A written declaration certifying to a person’s character, conduct, or qualifications, or to the value, excellence, etc., of a thing; a letter orwritten statement of recommendation.
Something given or done as an expression of esteem, admiration, or gratitude.
These testimonials will provide you with a real, raw, honest to goodness first hand account of how our practice has either helped or how we are still helping our clients. They also indicate our success in receiving positive feedback. They are the embodiment of the relationship between Speech therapist and patient.
These endorsements are great confirmations that we are doing well in our practice. However, it must be noted that they are only achieved through consistent dedication to serve and meet the needs of our patients.
Have a look at the great feedback we got from our patients. Leave us message below and we’ll contact you to set up an appointment.
Desiree Claasen (11/05/18) – Excellent Service. Very helpful and my son is always happy to attend the sessions.
Charl Valentine (02/05/18) – Very patient and always friendly. Open and transparent. Very accommodating with our personal needs and situation.
Mrs Mostert (21/04/18) – Exceptional care in a calm environment that makes children feel at ease. Warm and friendly approach, with the ability to make any shy child come out of his/her shell!
Our son has shown tremendous improvement since attending sessions at Gillian Adonis’ practice. He looks forward to speech therapy sessions and this to me is evidence that we’re in the right place.
I highly recommend G. Adonis speech and language therapy.
Tamlynn Kleinschmidt (21/04/18) – I am very satisfied with the results my son has shown. We have been bringing Zachariah for a while and am amazed at the progress he has made. One never realises the importance of spoken language until you have a child that is unable to communicate with you.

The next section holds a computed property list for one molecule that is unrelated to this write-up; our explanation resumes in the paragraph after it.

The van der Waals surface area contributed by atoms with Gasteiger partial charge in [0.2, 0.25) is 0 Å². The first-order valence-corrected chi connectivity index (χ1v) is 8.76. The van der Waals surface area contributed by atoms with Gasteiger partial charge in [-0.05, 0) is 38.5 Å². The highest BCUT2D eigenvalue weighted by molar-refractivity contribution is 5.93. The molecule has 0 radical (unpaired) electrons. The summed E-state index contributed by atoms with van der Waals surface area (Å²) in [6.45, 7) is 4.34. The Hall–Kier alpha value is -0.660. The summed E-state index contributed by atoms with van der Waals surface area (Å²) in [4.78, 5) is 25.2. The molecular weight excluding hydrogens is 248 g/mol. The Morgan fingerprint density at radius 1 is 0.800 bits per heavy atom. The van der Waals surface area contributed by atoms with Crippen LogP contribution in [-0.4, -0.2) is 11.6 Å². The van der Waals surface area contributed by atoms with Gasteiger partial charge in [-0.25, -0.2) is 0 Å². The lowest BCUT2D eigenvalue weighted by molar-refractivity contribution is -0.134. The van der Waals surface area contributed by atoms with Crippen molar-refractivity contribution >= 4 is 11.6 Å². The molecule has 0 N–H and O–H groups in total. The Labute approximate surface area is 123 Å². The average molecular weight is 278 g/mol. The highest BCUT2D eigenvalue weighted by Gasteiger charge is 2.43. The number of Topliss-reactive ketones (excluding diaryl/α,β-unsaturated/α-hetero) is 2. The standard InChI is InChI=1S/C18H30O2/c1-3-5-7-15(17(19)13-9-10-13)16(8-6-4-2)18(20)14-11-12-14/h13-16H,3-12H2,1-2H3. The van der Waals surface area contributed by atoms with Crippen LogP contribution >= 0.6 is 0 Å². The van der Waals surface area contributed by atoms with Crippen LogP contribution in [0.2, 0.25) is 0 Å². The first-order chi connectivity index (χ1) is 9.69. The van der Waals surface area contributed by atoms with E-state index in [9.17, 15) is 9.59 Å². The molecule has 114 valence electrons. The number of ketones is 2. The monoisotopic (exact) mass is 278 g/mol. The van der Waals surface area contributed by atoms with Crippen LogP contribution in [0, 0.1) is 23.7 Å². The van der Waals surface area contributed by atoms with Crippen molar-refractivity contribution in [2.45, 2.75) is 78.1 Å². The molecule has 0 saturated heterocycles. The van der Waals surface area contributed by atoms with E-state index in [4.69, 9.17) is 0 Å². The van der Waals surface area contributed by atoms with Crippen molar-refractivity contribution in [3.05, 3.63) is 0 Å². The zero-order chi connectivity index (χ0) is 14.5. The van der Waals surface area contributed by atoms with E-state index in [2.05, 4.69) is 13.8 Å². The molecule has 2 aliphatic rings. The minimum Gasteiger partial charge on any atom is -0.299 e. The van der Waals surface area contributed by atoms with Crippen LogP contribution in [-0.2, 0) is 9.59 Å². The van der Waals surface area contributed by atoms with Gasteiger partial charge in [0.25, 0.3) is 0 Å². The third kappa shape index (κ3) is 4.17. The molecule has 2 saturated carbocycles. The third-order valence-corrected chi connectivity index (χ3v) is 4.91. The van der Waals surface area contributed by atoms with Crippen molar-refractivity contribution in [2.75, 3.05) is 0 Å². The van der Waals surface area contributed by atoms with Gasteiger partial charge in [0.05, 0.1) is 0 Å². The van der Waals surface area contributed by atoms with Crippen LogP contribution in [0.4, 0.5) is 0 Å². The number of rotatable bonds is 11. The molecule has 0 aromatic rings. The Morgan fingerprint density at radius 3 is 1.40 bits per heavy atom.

Grant Matthee (21/04/18) – Very friendly. Punctual. Consistent. Always smiling.
Neil Williams (28/04/18) – Uitstekende diens. My kind het baie goed gevorder op sy woordeskat en geniet dit baie om hier te wees. Ek sal definitief voorstel om hulle te sien.
Runett van Wyk-Ross (28/01/18) – Vir die 8 maande wat ons van julle diens gebruik maak is ons hoogs tevrede.
My dogtertjie se spraak het baie verbeter. Haar selfvertroue het baie gegroei, omdat sy nou meer effektief met haar maatjies kan kommunikeer.
Die terapeute is hoogs bekwaam en baie vriendelik. Hulle laat haar altyd gemaklik voel en sodoende, doen sy dus altyd haar beste.
Dankie vir julle uitstekende diens.
Chantell Meyer (28/04/18) – We are very pleased with the service we receive. We have been with Gillian for a very long time and the progress is beyond anything we ever expected. Gillian and everyone who has worked with our son have been helpful and assisted with us in many different ways not only speech and language.
The service is always excellent and everyone is very accommodating.
Rishiqua Abrahams (13/05/2017) – We have been receiving excellent service since we started with therapy. Please ensure that our therapist stays at the practise. She is doing an amazing job. My son has definitely made improvements.
Tania Herbert (13/05/2017) – I am very pleased by the excellent service my son and I have received. I love how Cole gets excited when he sees the therapist. He has improved in so many ways. His speech, concentration and listening skills have improved. I will definitely recommend therapy to people that have speech difficulties.
Juanita Plaatjies (09/05/2017) – I’m impressed with the excellent service that my son Zachary received. I as a parent have learned so much and I can only say thank you, thank you, thank you. I trust that if I as a parent apply all that I have learned and sit with my son everday that he will in turn have great results at the end of the year.
Jeanette Dilgee (06/05/17) – I am very happy with the service. No complaints.
Nokuthulo Ngubenkomo (25/04/2017) – Asi has developed more words now. She improved so much because of the sessions she had here. She enjoys the sessions and lessons. She has learnt to count and gains a bit confidence on her speech. None of the above would have been possible without your services.
Ragheemah Charles (25/04/2017) – Husain has become vey relaxed with sessions which makes me feel at ease. He normally takes very long time to trust. His speech is alsoe improving and doing the daily “homework” is definitely a tool that needs to be given to all (or strongly recommended). Thank you for taking the time to help him.
M Kalam (25/04/2017) – Is very Good.